Here a molecule would normally react by heading down the hill towards valley B. The NRC team describes an experiment that is analogous to the 'Labyrinth' game in which a player controls the tilt of a board in order to guide a steel ball through a maze of holes; in this case a molecular scale game. The knob the researchers used is an ultrafast laser pulse (shown here as a wiggly black arrow) which re-shapes the hill (or tilts the board) as the molecule is sliding down the slope, using an interaction called the Dynamic Stark Effect. In this molecular 'Labyrinth' game, the interaction deflects the reacting molecule towards valley A rather than valley B. The breaking of the chemical bond associated with this process is illustrated on the left. A key aspect of the NRC approach is that the molecule does not absorb the laser light during this re-shaping. The absorption of the laser light would be equivalent to moving the molecule to a different hill instead of tilting the one it is on. This would generally lead to products other than the A or B products indicated in the figure. The avoidance of light absorption is important because different molecules absorb different colours of light, so it is impossible to find an absorption method that works the same for all molecules. Thus, the new NRC method of 'tilting the hill', based on the Dynamic Stark Effect, should be applicable to control of a broad range of quantum processes.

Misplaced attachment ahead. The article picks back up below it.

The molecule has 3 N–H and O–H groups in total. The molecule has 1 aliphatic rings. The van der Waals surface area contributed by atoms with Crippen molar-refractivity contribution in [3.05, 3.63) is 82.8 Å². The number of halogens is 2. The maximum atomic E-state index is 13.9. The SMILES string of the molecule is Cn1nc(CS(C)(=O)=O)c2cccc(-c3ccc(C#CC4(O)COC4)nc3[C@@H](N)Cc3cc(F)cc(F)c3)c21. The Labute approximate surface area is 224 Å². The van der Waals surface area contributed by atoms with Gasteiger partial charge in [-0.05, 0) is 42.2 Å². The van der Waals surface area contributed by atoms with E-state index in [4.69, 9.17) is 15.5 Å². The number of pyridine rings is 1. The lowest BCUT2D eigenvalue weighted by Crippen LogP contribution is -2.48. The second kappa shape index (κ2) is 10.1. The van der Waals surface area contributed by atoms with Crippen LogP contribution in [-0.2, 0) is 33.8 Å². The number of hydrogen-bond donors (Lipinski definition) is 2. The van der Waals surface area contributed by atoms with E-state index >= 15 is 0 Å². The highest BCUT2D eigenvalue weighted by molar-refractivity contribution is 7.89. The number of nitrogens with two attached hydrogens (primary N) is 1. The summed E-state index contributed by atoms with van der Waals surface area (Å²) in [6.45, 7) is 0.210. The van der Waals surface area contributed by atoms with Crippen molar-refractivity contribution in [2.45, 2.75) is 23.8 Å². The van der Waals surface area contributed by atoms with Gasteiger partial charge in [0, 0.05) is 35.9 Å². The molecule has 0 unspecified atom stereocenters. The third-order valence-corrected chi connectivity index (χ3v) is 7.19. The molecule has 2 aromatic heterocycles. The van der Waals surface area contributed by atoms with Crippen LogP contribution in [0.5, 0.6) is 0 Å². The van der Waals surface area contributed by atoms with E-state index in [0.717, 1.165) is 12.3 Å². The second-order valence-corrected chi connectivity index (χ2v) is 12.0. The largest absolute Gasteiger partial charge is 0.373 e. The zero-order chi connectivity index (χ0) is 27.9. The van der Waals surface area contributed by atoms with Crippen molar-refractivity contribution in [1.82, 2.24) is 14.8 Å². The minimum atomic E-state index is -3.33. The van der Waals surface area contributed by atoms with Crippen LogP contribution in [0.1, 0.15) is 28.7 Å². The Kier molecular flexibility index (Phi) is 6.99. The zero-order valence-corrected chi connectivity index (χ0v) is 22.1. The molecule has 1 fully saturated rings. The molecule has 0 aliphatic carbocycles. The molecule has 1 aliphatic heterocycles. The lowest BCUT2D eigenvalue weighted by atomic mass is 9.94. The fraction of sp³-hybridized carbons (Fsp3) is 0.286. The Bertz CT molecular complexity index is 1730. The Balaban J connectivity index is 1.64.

the tool used to alter molecular landscapes has implications beyond the control of chemical reactions. One example already mentioned is in the area of quantum information either to directly encode molecular scale information or to control molecular scale switches. Another application is in developing novel forms of optical microscopy of live cells, where quantum control methods can be used to sharpen images, enhance sensitivity and perhaps even perform molecular scale surgery on individual cells.